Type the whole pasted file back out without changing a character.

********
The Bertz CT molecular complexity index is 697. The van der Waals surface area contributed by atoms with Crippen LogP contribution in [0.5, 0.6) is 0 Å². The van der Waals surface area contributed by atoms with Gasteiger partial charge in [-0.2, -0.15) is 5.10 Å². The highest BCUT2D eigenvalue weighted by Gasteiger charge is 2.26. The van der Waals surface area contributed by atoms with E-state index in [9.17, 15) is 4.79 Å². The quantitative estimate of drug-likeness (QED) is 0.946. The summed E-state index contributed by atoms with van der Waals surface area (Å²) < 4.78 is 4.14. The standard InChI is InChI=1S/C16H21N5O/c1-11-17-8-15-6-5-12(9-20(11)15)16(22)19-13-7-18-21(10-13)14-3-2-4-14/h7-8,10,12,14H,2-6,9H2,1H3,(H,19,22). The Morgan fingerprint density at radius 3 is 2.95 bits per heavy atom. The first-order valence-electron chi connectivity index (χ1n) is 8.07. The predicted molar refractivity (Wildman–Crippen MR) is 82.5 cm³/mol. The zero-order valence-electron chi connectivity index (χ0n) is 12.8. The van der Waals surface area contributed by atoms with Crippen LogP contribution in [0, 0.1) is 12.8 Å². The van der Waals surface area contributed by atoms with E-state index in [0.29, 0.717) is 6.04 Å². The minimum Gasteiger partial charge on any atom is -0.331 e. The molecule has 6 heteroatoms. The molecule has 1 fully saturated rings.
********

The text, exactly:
The Bertz CT molecular complexity index is 697. The van der Waals surface area contributed by atoms with Crippen LogP contribution in [0.5, 0.6) is 0 Å². The van der Waals surface area contributed by atoms with Gasteiger partial charge in [-0.2, -0.15) is 5.10 Å². The highest BCUT2D eigenvalue weighted by Gasteiger charge is 2.26. The van der Waals surface area contributed by atoms with E-state index in [9.17, 15) is 4.79 Å². The quantitative estimate of drug-likeness (QED) is 0.946. The summed E-state index contributed by atoms with van der Waals surface area (Å²) < 4.78 is 4.14. The standard InChI is InChI=1S/C16H21N5O/c1-11-17-8-15-6-5-12(9-20(11)15)16(22)19-13-7-18-21(10-13)14-3-2-4-14/h7-8,10,12,14H,2-6,9H2,1H3,(H,19,22). The Morgan fingerprint density at radius 3 is 2.95 bits per heavy atom. The first-order valence-electron chi connectivity index (χ1n) is 8.07. The predicted molar refractivity (Wildman–Crippen MR) is 82.5 cm³/mol. The zero-order valence-electron chi connectivity index (χ0n) is 12.8. The van der Waals surface area contributed by atoms with Crippen LogP contribution in [0, 0.1) is 12.8 Å². The van der Waals surface area contributed by atoms with E-state index in [0.29, 0.717) is 6.04 Å². The minimum Gasteiger partial charge on any atom is -0.331 e. The molecule has 6 heteroatoms. The molecule has 1 fully saturated rings.